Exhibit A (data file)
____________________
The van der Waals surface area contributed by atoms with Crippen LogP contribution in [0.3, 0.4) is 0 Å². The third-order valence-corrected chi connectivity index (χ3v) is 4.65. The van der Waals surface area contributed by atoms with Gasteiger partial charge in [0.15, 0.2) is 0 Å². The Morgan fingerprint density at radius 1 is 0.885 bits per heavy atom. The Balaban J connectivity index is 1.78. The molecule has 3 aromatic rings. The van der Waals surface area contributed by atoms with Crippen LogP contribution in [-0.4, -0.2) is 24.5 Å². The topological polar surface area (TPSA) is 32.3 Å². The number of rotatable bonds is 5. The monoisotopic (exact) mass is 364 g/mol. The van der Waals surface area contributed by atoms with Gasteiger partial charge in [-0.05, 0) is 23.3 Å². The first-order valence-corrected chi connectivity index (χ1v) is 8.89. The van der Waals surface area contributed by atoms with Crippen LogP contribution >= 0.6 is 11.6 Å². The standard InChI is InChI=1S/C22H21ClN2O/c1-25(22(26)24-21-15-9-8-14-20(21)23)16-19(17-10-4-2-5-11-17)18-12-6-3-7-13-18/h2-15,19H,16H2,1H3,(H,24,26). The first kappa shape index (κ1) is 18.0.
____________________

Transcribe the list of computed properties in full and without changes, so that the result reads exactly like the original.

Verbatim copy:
The van der Waals surface area contributed by atoms with Crippen LogP contribution in [0.3, 0.4) is 0 Å². The third-order valence-corrected chi connectivity index (χ3v) is 4.65. The van der Waals surface area contributed by atoms with Gasteiger partial charge in [0.15, 0.2) is 0 Å². The Morgan fingerprint density at radius 1 is 0.885 bits per heavy atom. The Balaban J connectivity index is 1.78. The molecule has 3 aromatic rings. The van der Waals surface area contributed by atoms with Crippen LogP contribution in [-0.4, -0.2) is 24.5 Å². The topological polar surface area (TPSA) is 32.3 Å². The number of rotatable bonds is 5. The monoisotopic (exact) mass is 364 g/mol. The van der Waals surface area contributed by atoms with Gasteiger partial charge in [-0.05, 0) is 23.3 Å². The first-order valence-corrected chi connectivity index (χ1v) is 8.89. The van der Waals surface area contributed by atoms with Crippen LogP contribution >= 0.6 is 11.6 Å². The standard InChI is InChI=1S/C22H21ClN2O/c1-25(22(26)24-21-15-9-8-14-20(21)23)16-19(17-10-4-2-5-11-17)18-12-6-3-7-13-18/h2-15,19H,16H2,1H3,(H,24,26). The first kappa shape index (κ1) is 18.0.